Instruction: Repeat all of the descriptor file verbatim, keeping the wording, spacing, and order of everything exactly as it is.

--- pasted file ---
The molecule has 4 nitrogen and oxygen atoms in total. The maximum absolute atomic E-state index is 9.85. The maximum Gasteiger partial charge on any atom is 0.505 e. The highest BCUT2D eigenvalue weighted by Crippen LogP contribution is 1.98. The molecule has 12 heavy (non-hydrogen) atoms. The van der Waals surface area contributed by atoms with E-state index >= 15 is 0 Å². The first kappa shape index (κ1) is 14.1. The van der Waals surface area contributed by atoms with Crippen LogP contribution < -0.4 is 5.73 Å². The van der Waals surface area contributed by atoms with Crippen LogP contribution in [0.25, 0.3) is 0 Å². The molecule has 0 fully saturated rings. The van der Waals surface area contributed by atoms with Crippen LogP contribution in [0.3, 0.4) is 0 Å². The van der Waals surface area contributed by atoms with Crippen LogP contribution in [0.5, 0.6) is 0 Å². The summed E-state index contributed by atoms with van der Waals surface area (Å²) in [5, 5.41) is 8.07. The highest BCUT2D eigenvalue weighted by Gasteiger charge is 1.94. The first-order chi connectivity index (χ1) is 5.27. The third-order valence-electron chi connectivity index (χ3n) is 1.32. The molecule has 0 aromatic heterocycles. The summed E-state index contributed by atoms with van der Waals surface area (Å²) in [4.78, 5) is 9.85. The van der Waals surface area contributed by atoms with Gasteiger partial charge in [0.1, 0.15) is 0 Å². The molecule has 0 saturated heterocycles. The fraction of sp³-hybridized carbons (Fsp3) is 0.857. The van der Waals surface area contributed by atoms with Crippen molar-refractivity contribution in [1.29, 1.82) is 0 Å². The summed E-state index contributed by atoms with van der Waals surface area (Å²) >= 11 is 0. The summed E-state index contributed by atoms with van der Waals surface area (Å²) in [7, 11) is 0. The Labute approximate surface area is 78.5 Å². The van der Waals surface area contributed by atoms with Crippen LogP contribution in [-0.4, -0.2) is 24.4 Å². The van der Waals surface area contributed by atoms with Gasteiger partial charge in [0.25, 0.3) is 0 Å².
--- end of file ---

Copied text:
The molecule has 4 nitrogen and oxygen atoms in total. The maximum absolute atomic E-state index is 9.85. The maximum Gasteiger partial charge on any atom is 0.505 e. The highest BCUT2D eigenvalue weighted by Crippen LogP contribution is 1.98. The molecule has 12 heavy (non-hydrogen) atoms. The van der Waals surface area contributed by atoms with E-state index >= 15 is 0 Å². The first kappa shape index (κ1) is 14.1. The van der Waals surface area contributed by atoms with Crippen LogP contribution < -0.4 is 5.73 Å². The van der Waals surface area contributed by atoms with Crippen LogP contribution in [0.25, 0.3) is 0 Å². The molecule has 0 fully saturated rings. The van der Waals surface area contributed by atoms with Crippen LogP contribution in [0.3, 0.4) is 0 Å². The van der Waals surface area contributed by atoms with Crippen LogP contribution in [0.5, 0.6) is 0 Å². The summed E-state index contributed by atoms with van der Waals surface area (Å²) in [5, 5.41) is 8.07. The highest BCUT2D eigenvalue weighted by Gasteiger charge is 1.94. The first-order chi connectivity index (χ1) is 5.27. The third-order valence-electron chi connectivity index (χ3n) is 1.32. The molecule has 0 aromatic heterocycles. The summed E-state index contributed by atoms with van der Waals surface area (Å²) in [4.78, 5) is 9.85. The van der Waals surface area contributed by atoms with Gasteiger partial charge in [0.1, 0.15) is 0 Å². The molecule has 0 saturated heterocycles. The fraction of sp³-hybridized carbons (Fsp3) is 0.857. The van der Waals surface area contributed by atoms with Crippen molar-refractivity contribution in [1.29, 1.82) is 0 Å². The summed E-state index contributed by atoms with van der Waals surface area (Å²) >= 11 is 0. The summed E-state index contributed by atoms with van der Waals surface area (Å²) in [7, 11) is 0. The Labute approximate surface area is 78.5 Å². The van der Waals surface area contributed by atoms with Crippen LogP contribution in [-0.4, -0.2) is 24.4 Å². The van der Waals surface area contributed by atoms with Gasteiger partial charge in [0.25, 0.3) is 0 Å².